Whenever this comes up the ‘but, giving a 3 year old a smack to stop it from running in front of the bus saving the child from a horrible death is surely a caring and loving act?’ This makes me see red.
    Punishing a child with violence to assuage the adult’s guilt, because the responsible adult was not paying attention to the 3 year old in a dangerous environment is justified? This is effectively blaming a child for something the child cannot take responsibility for as yet. Instinctively a child knows this and feels enormous resentment at this blatant abrogation of acknowledging responsibility. It teaches resentment, not respect. Not for the self or others.
    Or hitting and screaming is used to exert power, which is mistaken for establishing personal authority. Nothing as pathetic as an adult having a tantrum, because a little person is not letting her have her way.
    I’m 52. Hitting was not in my parent’s culture. It’s not in mine. And guess what, my three young adult children are considerate people engaged with the world around them.
    Violence in any form whatsoever is not a parenting tool. It does not teach any value that is becoming to a human being. it teaches that violence by a bigger, more powerful person is justifiable.
    By the way, one of my children came to me as a disturbed, violent 4 year old. It was very, very difficult at times. Especially as I had a 4 year old cosseted and adored son already who had this little person come into his previously safe and calm home. Both boys taught me everything I know about parenting and myself as a person. It was a challenging and above all humbling experience.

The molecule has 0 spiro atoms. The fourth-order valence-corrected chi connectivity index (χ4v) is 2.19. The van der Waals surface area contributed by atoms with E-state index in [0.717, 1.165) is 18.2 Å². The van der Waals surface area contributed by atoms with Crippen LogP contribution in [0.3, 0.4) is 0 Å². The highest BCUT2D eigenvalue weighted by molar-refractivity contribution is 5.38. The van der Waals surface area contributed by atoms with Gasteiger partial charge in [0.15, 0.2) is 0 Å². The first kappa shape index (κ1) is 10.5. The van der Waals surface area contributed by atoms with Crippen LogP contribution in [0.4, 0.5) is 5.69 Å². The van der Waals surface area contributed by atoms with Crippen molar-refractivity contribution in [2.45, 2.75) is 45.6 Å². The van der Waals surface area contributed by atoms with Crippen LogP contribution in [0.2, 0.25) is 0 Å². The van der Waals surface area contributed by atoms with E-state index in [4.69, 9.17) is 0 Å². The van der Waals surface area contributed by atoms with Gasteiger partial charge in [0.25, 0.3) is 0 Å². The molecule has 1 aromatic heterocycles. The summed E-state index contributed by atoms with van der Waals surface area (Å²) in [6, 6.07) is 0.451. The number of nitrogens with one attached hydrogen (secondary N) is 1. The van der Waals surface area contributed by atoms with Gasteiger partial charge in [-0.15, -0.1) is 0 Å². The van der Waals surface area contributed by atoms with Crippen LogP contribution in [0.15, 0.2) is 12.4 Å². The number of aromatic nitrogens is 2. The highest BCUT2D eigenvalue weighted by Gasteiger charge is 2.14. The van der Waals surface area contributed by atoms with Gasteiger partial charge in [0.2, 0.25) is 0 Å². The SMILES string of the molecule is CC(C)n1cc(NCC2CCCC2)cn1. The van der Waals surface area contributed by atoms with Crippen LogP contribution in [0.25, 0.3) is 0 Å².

A child is but a young human being. No less deserving of courtesy and respect as any adult is. Arguably more so, because children watch us and learn.

  18. I think I’ve recycled the weekend magazine from the SMH that had the article about smacking in it. There were three interviews – one couple who never smacked and did not use any form of physical punishment; one couple who did previously but have since stopped because they didn’t think it was effective and didn’t like how it made them feel as parents and the effect on their child; and one couple who believed that we are born inherently sinful and that we need to ‘learn’ to be good. I’m sure I don’t have to tell you which parents identified as Christian. I was pleased to see a week later someone had written in to say that as a Christian they found that practice appalling. You don’t have to be religious to smack a child, but to use it as an excuse for harsh discipline makes me very angry indeed. Especially since the child involved was 4. On reflection it doesn’t matter what age the child is, it’s not on.

  19. Regarding getting things wrong: my younger brother (four kids – two teenage, two pre-school, one stepchild, three birth children, two boys, two girls, three live with him, one doesn’t – so he has a fair mix of parenting experiences) commented a year or two back that as a parent, he knows that from his own perspective, and from his kids’ perspectives, he will get some things wrong, and he’s not always sure which things they are. I found that a very useful piece of parenting advice.